Aldergrove is about an hour’s drive from the ocean, but since the Second World War, a need for reliable communications with ships at sea has meant it is home to a Royal Canadian Navy base.
Naval Radio Section Aldergrove is still the home base for about 14 maintenance personnel, who keep the sensitive receiving equipment up and running. A second, related base, in Matsqui near Sumas Mountain, has the transmitting station.
“Not much has changed since World War II,” said Chief Petty Officer Chance Sheffield, who heads up the Navy crew of technicians in Aldergrove.
Early in the war, naval radio communications was run from Vancouver Island, near the major base and docks at Esquimalt.
But interference from the base was a serious problem for the high and low frequency signals that are used for long-distance radio communications.
In 1942, a decision was made to build new stations, far inland in what was then quiet, very rural farm country. Aldergrove and Matsqui became the sites of the new stations.
Today, they still fulfill this function for Navy and Royal Canadian Air Force serving on the Pacific Coast and out at sea.
Even now, buildings can still be an issue for the transmitting and receiving equipment.
“That’s the reason why we have so much land,” said Sheffield.
The Aldergrove site covers about 1,000 acres, sprawling north from downtown Aldergrove up north to 48th Avenue, and across 264th Street covering some land along Robertson Crescent.
The Matsqui site is about 600 acres.
What has changed is the number of people needed to service the facility.
For many years, the base was a bustling community within the community, with up to 200 people living there in cottages and townhouses, including PMQs, or personal married quarters.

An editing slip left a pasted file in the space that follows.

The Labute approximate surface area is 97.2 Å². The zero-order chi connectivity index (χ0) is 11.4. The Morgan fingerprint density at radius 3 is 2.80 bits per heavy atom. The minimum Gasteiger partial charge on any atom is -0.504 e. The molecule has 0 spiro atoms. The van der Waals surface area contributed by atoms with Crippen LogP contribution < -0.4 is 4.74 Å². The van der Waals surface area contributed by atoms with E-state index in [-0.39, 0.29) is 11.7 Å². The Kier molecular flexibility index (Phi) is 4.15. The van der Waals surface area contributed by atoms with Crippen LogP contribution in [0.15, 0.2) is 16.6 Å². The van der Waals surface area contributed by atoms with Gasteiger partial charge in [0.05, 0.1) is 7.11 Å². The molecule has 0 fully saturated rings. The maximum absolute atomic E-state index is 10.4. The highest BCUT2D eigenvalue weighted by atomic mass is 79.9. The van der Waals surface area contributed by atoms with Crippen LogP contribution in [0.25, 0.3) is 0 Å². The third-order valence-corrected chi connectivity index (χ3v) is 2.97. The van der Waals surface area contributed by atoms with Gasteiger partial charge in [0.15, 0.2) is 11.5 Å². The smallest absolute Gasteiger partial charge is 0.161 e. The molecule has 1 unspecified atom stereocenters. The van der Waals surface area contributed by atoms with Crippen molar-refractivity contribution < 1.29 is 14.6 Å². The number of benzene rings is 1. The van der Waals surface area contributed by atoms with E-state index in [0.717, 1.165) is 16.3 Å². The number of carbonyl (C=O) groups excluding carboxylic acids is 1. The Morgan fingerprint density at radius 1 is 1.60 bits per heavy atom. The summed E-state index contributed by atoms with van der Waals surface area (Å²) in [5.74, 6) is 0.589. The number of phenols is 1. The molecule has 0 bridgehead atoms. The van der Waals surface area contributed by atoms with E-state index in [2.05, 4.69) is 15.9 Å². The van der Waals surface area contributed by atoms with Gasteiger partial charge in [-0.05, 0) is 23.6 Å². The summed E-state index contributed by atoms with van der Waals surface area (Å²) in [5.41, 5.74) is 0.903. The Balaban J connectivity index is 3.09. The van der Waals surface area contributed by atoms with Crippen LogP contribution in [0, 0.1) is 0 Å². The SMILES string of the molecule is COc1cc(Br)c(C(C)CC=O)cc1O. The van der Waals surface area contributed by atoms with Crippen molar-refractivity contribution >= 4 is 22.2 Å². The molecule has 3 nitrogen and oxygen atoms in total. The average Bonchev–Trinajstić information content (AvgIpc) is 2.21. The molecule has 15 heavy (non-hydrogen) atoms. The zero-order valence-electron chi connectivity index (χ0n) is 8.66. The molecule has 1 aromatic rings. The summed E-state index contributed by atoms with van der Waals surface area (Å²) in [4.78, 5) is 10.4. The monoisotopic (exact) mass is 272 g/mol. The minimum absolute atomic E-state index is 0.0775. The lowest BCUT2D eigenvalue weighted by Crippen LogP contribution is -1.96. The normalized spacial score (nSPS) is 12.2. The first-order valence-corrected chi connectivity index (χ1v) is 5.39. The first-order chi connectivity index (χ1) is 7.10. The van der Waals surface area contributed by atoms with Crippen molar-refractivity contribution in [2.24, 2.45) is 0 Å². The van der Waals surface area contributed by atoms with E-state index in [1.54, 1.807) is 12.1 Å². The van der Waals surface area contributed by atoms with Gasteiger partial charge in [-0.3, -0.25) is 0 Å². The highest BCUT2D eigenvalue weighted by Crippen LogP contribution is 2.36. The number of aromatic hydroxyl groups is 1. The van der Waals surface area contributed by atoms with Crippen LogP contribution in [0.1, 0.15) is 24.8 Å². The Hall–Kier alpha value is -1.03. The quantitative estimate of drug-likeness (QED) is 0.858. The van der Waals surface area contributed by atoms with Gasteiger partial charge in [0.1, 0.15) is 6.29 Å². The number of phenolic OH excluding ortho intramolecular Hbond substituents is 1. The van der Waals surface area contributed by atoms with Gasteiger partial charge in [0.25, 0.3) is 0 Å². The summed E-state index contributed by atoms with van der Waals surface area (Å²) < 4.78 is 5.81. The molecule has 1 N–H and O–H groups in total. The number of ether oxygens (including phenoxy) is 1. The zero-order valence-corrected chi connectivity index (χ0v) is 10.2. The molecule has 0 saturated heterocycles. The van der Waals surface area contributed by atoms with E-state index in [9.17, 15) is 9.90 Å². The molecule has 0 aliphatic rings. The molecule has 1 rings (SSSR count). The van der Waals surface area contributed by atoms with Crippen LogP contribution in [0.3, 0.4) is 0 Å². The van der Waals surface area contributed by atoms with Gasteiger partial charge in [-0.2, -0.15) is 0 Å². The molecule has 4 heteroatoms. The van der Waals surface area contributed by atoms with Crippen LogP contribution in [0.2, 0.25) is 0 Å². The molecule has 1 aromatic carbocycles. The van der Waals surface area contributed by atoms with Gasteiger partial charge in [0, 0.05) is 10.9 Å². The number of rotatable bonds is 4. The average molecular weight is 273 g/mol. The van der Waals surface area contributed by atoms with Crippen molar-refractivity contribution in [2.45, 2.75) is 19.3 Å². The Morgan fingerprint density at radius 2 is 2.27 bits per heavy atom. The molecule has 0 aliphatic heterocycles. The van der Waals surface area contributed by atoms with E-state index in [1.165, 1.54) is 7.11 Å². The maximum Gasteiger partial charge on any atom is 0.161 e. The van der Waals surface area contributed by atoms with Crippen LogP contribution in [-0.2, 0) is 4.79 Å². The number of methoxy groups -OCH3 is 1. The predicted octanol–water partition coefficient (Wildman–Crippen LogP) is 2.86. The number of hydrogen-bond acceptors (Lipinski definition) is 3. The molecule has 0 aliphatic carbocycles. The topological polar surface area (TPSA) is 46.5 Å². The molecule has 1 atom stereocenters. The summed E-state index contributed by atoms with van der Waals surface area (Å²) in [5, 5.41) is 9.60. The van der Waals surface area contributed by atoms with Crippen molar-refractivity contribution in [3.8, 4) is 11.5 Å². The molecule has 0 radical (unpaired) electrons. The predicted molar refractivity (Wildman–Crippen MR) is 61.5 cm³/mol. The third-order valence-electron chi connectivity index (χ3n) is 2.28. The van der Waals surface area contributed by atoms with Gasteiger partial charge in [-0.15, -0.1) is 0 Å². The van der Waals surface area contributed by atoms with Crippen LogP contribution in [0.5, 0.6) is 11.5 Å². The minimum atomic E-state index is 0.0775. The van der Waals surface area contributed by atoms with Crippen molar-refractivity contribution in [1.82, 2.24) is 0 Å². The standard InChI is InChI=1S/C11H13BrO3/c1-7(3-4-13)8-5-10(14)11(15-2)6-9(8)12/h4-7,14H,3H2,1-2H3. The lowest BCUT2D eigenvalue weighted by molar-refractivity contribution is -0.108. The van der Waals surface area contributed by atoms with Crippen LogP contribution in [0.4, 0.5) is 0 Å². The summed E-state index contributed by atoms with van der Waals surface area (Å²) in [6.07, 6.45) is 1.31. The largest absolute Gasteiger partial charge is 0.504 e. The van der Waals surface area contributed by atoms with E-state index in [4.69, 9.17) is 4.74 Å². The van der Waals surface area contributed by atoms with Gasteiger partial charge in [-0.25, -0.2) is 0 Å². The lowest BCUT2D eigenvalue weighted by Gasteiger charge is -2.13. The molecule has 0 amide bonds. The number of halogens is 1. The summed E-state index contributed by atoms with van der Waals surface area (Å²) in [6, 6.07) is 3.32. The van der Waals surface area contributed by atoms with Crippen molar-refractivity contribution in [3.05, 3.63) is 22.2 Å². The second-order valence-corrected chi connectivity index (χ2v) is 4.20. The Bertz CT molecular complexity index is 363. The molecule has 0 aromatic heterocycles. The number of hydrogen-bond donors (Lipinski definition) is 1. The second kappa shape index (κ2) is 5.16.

The number of people working on the base was reduced over the years as technology improved, and now the actual communications is carried out by Canadian Navy personnel located on Vancouver Island. The on-base housing was officially closed down in the 1990s. The last of the housing and many other buildings, including a water tower, were torn down over the following years.
Cadet groups also meet in facilities on the radio station’s land.
Now the base is still busy, with crews who have taken on an interesting role farther inland than many Navy service personnel usually work.
“We grew up on the fleet,” said Sheffield. “A lot of sailings, a lot of deployments.”
That means that everyone working at Naval Radio Station Aldergrove is aware of the importance of keeping communications going. If there are issues with satellite links, the long-range radio provided by Aldergrove and Matsqui remain vital.
There are some differences from traditional navy duty.
“It is a little different being in a navy facility that is, for all intents and purposes, landlocked,” he said.
Their concerns include things like bears and beavers – making sure bears haven’t broken through fences around equipment, for example, and trying to protect habitat while preventing beavers from flooding parts of the base with dams.
The big open spaces also mean the base personnel work with conservationists and university researchers. There are more than 10 endangered species found on the Aldergrove site, including the Oregon spotted frog and the Salish sucker. The week before Remembrance Day, a monitoring program for the Salish sucker was taking place on the Aldergrove site.
Sheffield has seen pictures of the base from the days when it had housing, and he says it would have been nice to have on-base housing, but it’s also nice to see the locations that used to have buildings go back to nature.
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